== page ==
Zug, Switzerland – dubbed Crypto Valley by Ethereum co-founder Mihai Alisie – exists at the forefront of blockchain and FinTech development. From serving as the Ethereum Foundation's headquarters to hosting a variety of pilot projects, such as the recent blockchain-based voting system, Zug has entrenched itself within the cryptospace as a welcoming destination for technological innovation.
The most recent advancement coming from the Swiss valley is a crypto bike-sharing pilot called AirBie, which launched today, November 14. The service is paired with uPort's eID program, a system that allows Zug residents to register their identities in the form of EDCCs (aka smart contracts) to the Ethereum blockchain. Users' eIDs also serve as wallets, allowing them to approve Ethereum transactions.
AirBie works like Lime's bike- and scooter-sharing service: An individual finds a bike, unlocks it with the AirBie app, and then parks it when finished riding. The key differences, though, are (1) the app is connected to uPort, meaning individuals must have valid eIDs to ride, and (2) they pay for the service with cryptocurrency rather than credit cards. Thus, this use case combines two applications of blockchain technology: identity verification and payments.
The AirBie team ultimately aims to enable the internet of things (IoT) through blockchain. Important to attaining this goal, the crew believes, is building real-life blockchain applications that reach various users. AirBie's bike-sharing service is simply the first stop along the company's roadmap for further blockchain and IoT innovation.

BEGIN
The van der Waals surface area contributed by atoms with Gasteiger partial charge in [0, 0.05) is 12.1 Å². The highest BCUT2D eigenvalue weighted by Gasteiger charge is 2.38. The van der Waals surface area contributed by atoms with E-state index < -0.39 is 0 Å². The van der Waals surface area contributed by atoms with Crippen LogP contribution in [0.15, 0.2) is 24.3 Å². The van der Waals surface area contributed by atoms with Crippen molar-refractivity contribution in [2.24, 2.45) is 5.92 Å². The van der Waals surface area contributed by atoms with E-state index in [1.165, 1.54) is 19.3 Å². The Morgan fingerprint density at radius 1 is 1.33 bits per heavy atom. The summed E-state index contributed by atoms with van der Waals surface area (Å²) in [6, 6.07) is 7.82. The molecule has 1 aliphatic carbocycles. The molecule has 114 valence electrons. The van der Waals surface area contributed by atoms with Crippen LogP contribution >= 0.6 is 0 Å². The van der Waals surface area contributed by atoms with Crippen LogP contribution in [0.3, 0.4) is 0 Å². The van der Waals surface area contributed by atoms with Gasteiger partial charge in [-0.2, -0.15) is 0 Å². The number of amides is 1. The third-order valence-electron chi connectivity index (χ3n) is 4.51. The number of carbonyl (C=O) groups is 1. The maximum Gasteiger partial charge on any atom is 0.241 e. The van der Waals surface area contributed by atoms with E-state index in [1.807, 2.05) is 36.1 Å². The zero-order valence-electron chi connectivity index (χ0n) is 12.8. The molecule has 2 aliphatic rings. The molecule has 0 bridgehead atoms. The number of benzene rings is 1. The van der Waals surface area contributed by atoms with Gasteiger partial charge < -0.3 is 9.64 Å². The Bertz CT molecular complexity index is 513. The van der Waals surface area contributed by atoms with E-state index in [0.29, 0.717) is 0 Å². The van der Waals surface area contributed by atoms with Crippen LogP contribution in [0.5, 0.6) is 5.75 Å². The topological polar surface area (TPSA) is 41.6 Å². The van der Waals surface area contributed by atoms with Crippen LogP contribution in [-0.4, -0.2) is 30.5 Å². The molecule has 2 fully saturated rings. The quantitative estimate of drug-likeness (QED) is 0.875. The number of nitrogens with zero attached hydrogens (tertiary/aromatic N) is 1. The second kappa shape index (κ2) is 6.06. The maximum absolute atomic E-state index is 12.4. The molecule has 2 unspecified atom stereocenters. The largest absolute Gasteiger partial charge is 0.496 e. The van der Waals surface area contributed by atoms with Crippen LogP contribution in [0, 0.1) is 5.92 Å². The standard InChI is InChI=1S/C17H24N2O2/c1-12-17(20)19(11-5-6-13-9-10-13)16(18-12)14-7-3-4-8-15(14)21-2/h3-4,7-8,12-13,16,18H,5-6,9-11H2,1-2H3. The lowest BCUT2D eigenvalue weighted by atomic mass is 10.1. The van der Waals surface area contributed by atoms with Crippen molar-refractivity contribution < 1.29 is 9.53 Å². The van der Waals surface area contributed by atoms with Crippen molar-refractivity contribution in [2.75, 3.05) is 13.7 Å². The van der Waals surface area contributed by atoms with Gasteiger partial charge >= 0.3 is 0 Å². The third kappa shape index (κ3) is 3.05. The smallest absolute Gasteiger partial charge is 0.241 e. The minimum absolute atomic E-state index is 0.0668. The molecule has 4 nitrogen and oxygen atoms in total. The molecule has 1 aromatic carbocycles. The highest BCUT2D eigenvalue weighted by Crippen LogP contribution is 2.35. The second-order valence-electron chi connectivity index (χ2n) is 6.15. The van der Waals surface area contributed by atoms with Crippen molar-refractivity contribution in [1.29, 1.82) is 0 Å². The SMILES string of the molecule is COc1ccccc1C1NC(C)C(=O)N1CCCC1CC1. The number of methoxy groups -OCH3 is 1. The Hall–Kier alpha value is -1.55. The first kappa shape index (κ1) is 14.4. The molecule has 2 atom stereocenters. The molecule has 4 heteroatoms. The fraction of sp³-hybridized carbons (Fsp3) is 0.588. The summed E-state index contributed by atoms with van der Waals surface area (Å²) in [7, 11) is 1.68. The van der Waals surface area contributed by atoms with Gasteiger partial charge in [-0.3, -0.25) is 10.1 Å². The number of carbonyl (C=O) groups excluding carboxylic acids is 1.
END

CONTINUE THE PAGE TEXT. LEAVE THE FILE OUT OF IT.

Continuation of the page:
For example, the team plans to enable any bike owner to use the AirBie smart locks (which are the crux of the service) so that these individuals can rent their bikes to others. Bike owners would also be able to issue credentials to determine who can (and who cannot) rent their bikes. Although bike-sharing is a specific use case, the renting model AirBie is pursuing could apply to apartments and hotels as well.
uPort's eID program has already allowed Zug residents to access online government services (like the voting pilot), but the system's integration into the AirBie service marks blockchain's role in fulfilling individuals' everyday needs, such as transportation. The uPort team maintains that AirBie's launch today "is a big milestone for the future of urban mobility and smart cities built around citizens' rights to privacy and control of their identities."
The adoption of IoT-enabled applications and, at a much greater scale, the development of smart cities are two goals for many folks in the cryptospace. Companies like Blockchains LLC and Ping An Insurance Group plan to build smart city infrastructures, and existing locations like Dubai aim to use blockchain to become "smarter," so to speak. (Disclosure: ETHNews is a division of Blockchains Management Inc., which is the parent company of Blockchains LLC.)
Use cases like AirBie, although relatively small in scope, demonstrate the potential for blockchain to reinvent our everyday lives – and the possibility of a future full of smart cities.